Does Adultery Affect Child Custody in Texas?
Even an amicable divorce can become a complex matter when it comes time to work out questions related to child custody and visitation, or conservatorship and possession as they are known in Texas. When the issue of adultery is present, the divorce process is more emotionally fraught, but is it more complicated from a legal standpoint? Whether marital misconduct plays a role when it comes to child custody is not cut-and-dried but depends on several factors. Read on to learn how Texas laws and Texas courts approach this sensitive topic, and contact the Law Office of Maria Lowry if you are dealing with a contested divorce in Houston and need the assistance of a skilled and knowledgeable Texas family law attorney.
Texas Family Law on Adultery and Child Custody
First, it’s essential to understand how Texas defines adultery. According to the Texas Family Code, adultery occurs when one spouse voluntarily has sexual intercourse with someone who is not their spouse. But how does this definition apply to child custody?
In Texas, the primary concern in child custody arrangements is the “best interest of the child.” The court considers several factors in deciding whether a proposed arrangement would be in the child’s best interest. Although there is no definitive list of factors set out in Texas statute, courts in the state have outlined a set of factors. While Texas judges can and will consider any relevant evidence presented by the parties, factors typically looked at to determine the best interest of the child include:
- The desires of the child
- The emotional and physical needs of the child now and in the future
- The emotional and physical danger to the child now and in the future
- The parental abilities of the individuals seeking custody
- The programs available to assist these individuals to promote the best interest of the child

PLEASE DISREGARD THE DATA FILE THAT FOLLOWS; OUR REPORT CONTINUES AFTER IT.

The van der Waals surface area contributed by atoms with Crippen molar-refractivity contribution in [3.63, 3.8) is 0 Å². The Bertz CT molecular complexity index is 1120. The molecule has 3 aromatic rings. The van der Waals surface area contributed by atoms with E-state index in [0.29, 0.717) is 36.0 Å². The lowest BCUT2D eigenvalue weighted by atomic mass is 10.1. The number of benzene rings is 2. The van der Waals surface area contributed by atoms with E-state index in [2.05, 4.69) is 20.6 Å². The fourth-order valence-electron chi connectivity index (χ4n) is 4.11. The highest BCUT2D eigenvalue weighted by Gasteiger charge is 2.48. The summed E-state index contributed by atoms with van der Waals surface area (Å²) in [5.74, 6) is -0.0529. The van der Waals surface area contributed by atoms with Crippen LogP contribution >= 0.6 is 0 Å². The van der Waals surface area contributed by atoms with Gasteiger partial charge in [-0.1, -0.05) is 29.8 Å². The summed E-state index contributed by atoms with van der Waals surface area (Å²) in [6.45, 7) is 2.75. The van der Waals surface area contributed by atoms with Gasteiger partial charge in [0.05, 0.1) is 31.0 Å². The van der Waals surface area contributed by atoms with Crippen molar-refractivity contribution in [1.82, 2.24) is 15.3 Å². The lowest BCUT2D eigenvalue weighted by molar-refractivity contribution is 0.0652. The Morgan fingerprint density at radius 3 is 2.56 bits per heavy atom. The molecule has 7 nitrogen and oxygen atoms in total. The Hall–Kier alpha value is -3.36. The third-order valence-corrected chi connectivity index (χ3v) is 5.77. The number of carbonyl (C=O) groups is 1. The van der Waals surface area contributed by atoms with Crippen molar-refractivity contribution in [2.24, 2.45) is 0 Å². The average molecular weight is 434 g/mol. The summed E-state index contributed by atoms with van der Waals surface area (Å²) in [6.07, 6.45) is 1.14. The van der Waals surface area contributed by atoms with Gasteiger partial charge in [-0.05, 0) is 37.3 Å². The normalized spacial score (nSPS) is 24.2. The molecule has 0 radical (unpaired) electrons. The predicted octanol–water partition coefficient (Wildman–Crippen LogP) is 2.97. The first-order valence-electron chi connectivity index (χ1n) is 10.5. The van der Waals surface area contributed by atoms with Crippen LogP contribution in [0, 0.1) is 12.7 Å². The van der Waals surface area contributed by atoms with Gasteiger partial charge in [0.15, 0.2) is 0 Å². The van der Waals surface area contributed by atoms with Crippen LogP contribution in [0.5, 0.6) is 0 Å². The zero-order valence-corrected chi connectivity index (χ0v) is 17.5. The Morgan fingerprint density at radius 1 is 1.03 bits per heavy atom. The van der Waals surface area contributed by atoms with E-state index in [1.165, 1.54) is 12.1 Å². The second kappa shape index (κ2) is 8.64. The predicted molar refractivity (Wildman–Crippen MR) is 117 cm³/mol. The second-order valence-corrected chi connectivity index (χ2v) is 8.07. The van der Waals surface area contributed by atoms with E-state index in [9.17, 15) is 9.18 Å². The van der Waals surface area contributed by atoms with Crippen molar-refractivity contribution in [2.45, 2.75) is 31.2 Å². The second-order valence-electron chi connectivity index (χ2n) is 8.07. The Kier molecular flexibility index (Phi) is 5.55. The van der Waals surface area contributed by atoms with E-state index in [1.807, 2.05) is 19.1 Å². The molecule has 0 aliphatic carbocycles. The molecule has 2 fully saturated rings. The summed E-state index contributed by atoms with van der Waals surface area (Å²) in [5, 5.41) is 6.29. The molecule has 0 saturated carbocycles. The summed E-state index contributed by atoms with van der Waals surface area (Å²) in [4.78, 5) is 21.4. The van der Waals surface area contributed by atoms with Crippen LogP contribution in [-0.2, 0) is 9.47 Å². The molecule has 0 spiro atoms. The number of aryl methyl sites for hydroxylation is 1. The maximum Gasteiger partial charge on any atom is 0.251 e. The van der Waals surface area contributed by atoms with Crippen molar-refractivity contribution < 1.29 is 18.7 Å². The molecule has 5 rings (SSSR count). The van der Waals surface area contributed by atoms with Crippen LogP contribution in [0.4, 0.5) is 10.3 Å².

- The plans for the child by these individuals or by the agency seeking custody
- The stability of the home or proposed placement
- The acts or omissions of the parent which may indicate that the existing parent-child relationship is not a proper one
- Any excuse for the acts or omissions of the parent
Adultery or marital misconduct is not explicitly listed as a factor to consider, but it is easy to see how it might be relevant to one or more of the above factors. The fact that there was adultery might not automatically cause a ruling against that parent regarding custody of the children, but it would come into play if shown that the adultery directly affected the child’s well-being. For example, if one parent’s adulterous relationship exposes the child to harmful situations or negatively impacts the child emotionally, it could potentially influence the custody arrangement.
When Is Adultery Likely to Impact Child Custody?
For evidence of adulty to affect child custody, there must be a demonstrable link between the adulterous behavior and its impact on the child. However, there have been instances where the adultery of one spouse did influence child custody but typically due to associated factors. For instance, if the adulterous parent leaves the child unsupervised to engage in extramarital affairs or if the third party involved in the affair poses a danger to the child, the court may view this as an inability to prioritize the child’s well-being.
Other Impacts of Adultery on Divorce
It’s worth mentioning here that adultery could also be a factor in a divorce when it comes to the division of property, although adultery may or may not affect whether the division is disproportionate, depending on the facts of the specific case. This topic deserves further discussion and will be the subject of a later blog post.
Skilled and Knowledgeable Legal Help With Your Houston Divorce or Child Custody Dispute
Understanding the intricacies of how adultery can affect child custody in Texas is complex. While the court’s ultimate goal is to safeguard the child’s best interests, navigating the legal landscape can be complex. If you find yourself facing difficult issues in a Houston divorce or child custody dispute, the Law Office of Maria Lowry can help you understand the issues at hand and how they might affect your legal matter. Call 713-850-8859 to share your needs and concerns and develop a strategy for success.